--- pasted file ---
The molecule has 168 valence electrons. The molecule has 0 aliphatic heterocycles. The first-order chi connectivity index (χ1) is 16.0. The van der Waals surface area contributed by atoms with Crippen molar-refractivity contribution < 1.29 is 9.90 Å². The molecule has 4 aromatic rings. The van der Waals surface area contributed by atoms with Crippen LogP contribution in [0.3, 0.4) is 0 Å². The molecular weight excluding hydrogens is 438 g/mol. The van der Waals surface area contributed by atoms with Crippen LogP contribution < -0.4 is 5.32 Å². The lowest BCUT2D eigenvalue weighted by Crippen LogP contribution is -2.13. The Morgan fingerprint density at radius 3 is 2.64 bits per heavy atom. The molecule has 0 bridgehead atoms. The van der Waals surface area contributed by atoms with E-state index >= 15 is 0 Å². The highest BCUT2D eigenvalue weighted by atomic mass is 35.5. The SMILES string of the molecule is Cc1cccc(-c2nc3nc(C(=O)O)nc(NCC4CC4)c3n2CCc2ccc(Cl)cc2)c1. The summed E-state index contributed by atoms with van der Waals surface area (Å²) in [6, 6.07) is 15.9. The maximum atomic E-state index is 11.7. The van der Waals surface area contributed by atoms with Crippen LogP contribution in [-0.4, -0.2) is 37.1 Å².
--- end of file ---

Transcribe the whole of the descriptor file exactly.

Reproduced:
The molecule has 168 valence electrons. The molecule has 0 aliphatic heterocycles. The first-order chi connectivity index (χ1) is 16.0. The van der Waals surface area contributed by atoms with Crippen molar-refractivity contribution < 1.29 is 9.90 Å². The molecule has 4 aromatic rings. The van der Waals surface area contributed by atoms with Crippen LogP contribution in [0.3, 0.4) is 0 Å². The molecular weight excluding hydrogens is 438 g/mol. The van der Waals surface area contributed by atoms with Crippen LogP contribution < -0.4 is 5.32 Å². The lowest BCUT2D eigenvalue weighted by Crippen LogP contribution is -2.13. The Morgan fingerprint density at radius 3 is 2.64 bits per heavy atom. The molecule has 0 bridgehead atoms. The van der Waals surface area contributed by atoms with E-state index >= 15 is 0 Å². The highest BCUT2D eigenvalue weighted by atomic mass is 35.5. The SMILES string of the molecule is Cc1cccc(-c2nc3nc(C(=O)O)nc(NCC4CC4)c3n2CCc2ccc(Cl)cc2)c1. The summed E-state index contributed by atoms with van der Waals surface area (Å²) in [6, 6.07) is 15.9. The maximum atomic E-state index is 11.7. The van der Waals surface area contributed by atoms with Crippen LogP contribution in [-0.4, -0.2) is 37.1 Å².